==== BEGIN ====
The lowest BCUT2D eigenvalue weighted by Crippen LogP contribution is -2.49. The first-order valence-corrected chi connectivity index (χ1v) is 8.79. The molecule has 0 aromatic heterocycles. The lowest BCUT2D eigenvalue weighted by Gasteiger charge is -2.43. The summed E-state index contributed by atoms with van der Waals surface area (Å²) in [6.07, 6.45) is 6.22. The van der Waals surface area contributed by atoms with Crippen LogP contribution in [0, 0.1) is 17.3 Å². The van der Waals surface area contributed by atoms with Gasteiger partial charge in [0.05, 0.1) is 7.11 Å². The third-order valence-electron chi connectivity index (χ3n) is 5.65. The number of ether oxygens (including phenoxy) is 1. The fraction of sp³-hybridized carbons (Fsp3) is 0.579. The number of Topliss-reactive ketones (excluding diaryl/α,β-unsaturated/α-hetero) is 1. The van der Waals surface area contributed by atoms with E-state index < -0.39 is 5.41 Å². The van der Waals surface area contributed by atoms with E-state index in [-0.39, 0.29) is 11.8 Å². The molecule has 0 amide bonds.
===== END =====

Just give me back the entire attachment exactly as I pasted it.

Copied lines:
The lowest BCUT2D eigenvalue weighted by Crippen LogP contribution is -2.49. The first-order valence-corrected chi connectivity index (χ1v) is 8.79. The molecule has 0 aromatic heterocycles. The lowest BCUT2D eigenvalue weighted by Gasteiger charge is -2.43. The summed E-state index contributed by atoms with van der Waals surface area (Å²) in [6.07, 6.45) is 6.22. The van der Waals surface area contributed by atoms with Crippen LogP contribution in [0, 0.1) is 17.3 Å². The van der Waals surface area contributed by atoms with Gasteiger partial charge in [0.05, 0.1) is 7.11 Å². The third-order valence-electron chi connectivity index (χ3n) is 5.65. The number of ether oxygens (including phenoxy) is 1. The fraction of sp³-hybridized carbons (Fsp3) is 0.579. The number of Topliss-reactive ketones (excluding diaryl/α,β-unsaturated/α-hetero) is 1. The van der Waals surface area contributed by atoms with E-state index < -0.39 is 5.41 Å². The van der Waals surface area contributed by atoms with E-state index in [-0.39, 0.29) is 11.8 Å². The molecule has 0 amide bonds.